While the ASEAN+3 region will remain a major driver of global growth in the next decade, it also faces a multitude of structural challenges. Three secular trends—aging, global trade reconfiguration, and rapid technological change—are affecting the region in complex ways that make its long-term growth trajectory less certain. But these trends also create opportunities for innovation, productivity gains, as well as new and inclusive sources of future growth. Successfully navigating these cross-currents requires a careful balancing act of the ASEAN+3 economies to prioritize policies in regard to infrastructure, innovation, inclusivity, and international cooperation.

ASEAN+3 has come a long way in the past two decades: now the largest economic region in the world, it has enjoyed solid and more stable growth—even when compared to its richer peers.

With years of solid macroeconomic fundamentals, improvements in governance, and enhanced external resilience, all the regional economies have transitioned to middle-income status, with half of our region well-positioned to become high-income economies by the end of this decade.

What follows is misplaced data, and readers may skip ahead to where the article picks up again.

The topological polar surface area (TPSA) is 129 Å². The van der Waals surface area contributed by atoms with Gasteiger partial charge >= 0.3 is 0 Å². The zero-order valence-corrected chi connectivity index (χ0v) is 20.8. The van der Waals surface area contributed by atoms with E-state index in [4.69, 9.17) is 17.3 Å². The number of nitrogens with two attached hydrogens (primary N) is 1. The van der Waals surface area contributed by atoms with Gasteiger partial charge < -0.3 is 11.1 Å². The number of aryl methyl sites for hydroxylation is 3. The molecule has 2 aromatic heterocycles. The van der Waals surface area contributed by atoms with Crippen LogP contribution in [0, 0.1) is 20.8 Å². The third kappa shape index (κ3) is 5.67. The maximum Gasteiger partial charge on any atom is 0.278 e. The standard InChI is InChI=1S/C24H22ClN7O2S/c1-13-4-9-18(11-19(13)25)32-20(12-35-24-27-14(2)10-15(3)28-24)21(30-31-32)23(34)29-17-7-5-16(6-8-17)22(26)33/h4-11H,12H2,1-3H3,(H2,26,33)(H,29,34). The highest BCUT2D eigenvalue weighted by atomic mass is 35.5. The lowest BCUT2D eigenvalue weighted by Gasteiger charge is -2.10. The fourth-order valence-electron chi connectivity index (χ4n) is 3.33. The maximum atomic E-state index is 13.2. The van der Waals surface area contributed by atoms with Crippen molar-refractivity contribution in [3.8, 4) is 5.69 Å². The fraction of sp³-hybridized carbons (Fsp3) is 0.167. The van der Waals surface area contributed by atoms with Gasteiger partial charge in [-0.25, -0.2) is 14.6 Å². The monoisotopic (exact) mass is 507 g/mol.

But getting there may not be smooth sailing. Concerns are rising that the various tailwinds behind such remarkable growth are dissipating: the global economy is projected to grow more slowly than it did in the past decade. Productivity growth, which has allowed the region to move up the income ladder, has slowed, and the COVID-19 pandemic has left big scars on some economies which will remain a drag on growth.